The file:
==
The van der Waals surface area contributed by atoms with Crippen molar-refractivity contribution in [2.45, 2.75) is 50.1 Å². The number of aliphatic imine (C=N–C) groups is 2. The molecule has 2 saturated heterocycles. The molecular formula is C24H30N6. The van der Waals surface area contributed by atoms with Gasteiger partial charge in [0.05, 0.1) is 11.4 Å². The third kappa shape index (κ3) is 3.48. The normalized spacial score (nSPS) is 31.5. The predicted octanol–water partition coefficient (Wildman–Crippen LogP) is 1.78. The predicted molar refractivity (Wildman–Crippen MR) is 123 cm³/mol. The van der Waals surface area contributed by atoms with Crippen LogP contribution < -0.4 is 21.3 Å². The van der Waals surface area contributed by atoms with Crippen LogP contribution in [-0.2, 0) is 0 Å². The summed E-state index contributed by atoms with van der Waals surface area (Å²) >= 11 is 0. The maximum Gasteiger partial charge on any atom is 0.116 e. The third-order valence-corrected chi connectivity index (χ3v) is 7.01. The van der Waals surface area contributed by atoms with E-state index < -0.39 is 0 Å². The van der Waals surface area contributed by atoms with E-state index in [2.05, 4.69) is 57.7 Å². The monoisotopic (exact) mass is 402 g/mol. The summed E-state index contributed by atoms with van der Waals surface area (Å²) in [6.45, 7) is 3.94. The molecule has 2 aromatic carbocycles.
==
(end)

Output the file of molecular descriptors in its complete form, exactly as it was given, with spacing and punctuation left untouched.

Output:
The van der Waals surface area contributed by atoms with Crippen molar-refractivity contribution in [2.45, 2.75) is 50.1 Å². The number of aliphatic imine (C=N–C) groups is 2. The molecule has 2 saturated heterocycles. The molecular formula is C24H30N6. The van der Waals surface area contributed by atoms with Gasteiger partial charge in [0.05, 0.1) is 11.4 Å². The third kappa shape index (κ3) is 3.48. The normalized spacial score (nSPS) is 31.5. The predicted octanol–water partition coefficient (Wildman–Crippen LogP) is 1.78. The predicted molar refractivity (Wildman–Crippen MR) is 123 cm³/mol. The van der Waals surface area contributed by atoms with Crippen LogP contribution < -0.4 is 21.3 Å². The van der Waals surface area contributed by atoms with Crippen LogP contribution in [-0.2, 0) is 0 Å². The summed E-state index contributed by atoms with van der Waals surface area (Å²) >= 11 is 0. The maximum Gasteiger partial charge on any atom is 0.116 e. The third-order valence-corrected chi connectivity index (χ3v) is 7.01. The van der Waals surface area contributed by atoms with E-state index < -0.39 is 0 Å². The van der Waals surface area contributed by atoms with E-state index in [2.05, 4.69) is 57.7 Å². The monoisotopic (exact) mass is 402 g/mol. The summed E-state index contributed by atoms with van der Waals surface area (Å²) in [6.45, 7) is 3.94. The molecule has 2 aromatic carbocycles.